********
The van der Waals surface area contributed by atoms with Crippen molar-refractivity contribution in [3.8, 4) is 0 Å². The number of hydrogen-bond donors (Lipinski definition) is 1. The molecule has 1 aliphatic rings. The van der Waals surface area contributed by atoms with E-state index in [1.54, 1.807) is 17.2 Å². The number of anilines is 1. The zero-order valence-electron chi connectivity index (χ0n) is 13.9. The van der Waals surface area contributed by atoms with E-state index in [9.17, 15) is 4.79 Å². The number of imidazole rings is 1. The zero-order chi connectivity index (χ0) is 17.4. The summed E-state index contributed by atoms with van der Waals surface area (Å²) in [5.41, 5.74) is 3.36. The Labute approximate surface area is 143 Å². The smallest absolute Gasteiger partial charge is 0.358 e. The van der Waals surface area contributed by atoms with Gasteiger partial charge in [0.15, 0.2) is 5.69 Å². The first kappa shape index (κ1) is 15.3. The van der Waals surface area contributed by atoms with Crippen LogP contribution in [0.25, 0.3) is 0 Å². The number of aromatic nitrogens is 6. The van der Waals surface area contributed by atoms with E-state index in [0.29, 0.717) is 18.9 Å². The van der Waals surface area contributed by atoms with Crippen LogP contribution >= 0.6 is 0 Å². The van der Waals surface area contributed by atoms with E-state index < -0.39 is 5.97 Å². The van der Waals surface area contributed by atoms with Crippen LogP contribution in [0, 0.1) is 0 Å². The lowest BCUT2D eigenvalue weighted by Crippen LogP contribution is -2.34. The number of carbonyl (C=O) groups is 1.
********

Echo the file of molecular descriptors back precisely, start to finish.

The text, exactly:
The van der Waals surface area contributed by atoms with Crippen molar-refractivity contribution in [3.8, 4) is 0 Å². The number of hydrogen-bond donors (Lipinski definition) is 1. The molecule has 1 aliphatic rings. The van der Waals surface area contributed by atoms with E-state index in [1.54, 1.807) is 17.2 Å². The number of anilines is 1. The zero-order valence-electron chi connectivity index (χ0n) is 13.9. The van der Waals surface area contributed by atoms with E-state index in [9.17, 15) is 4.79 Å². The number of imidazole rings is 1. The zero-order chi connectivity index (χ0) is 17.4. The summed E-state index contributed by atoms with van der Waals surface area (Å²) in [5.41, 5.74) is 3.36. The Labute approximate surface area is 143 Å². The smallest absolute Gasteiger partial charge is 0.358 e. The van der Waals surface area contributed by atoms with Gasteiger partial charge in [0.15, 0.2) is 5.69 Å². The first kappa shape index (κ1) is 15.3. The van der Waals surface area contributed by atoms with Crippen LogP contribution in [0.25, 0.3) is 0 Å². The number of aromatic nitrogens is 6. The van der Waals surface area contributed by atoms with E-state index in [0.29, 0.717) is 18.9 Å². The van der Waals surface area contributed by atoms with Crippen LogP contribution >= 0.6 is 0 Å². The van der Waals surface area contributed by atoms with E-state index < -0.39 is 5.97 Å². The van der Waals surface area contributed by atoms with Crippen LogP contribution in [0, 0.1) is 0 Å². The lowest BCUT2D eigenvalue weighted by Crippen LogP contribution is -2.34. The number of carbonyl (C=O) groups is 1.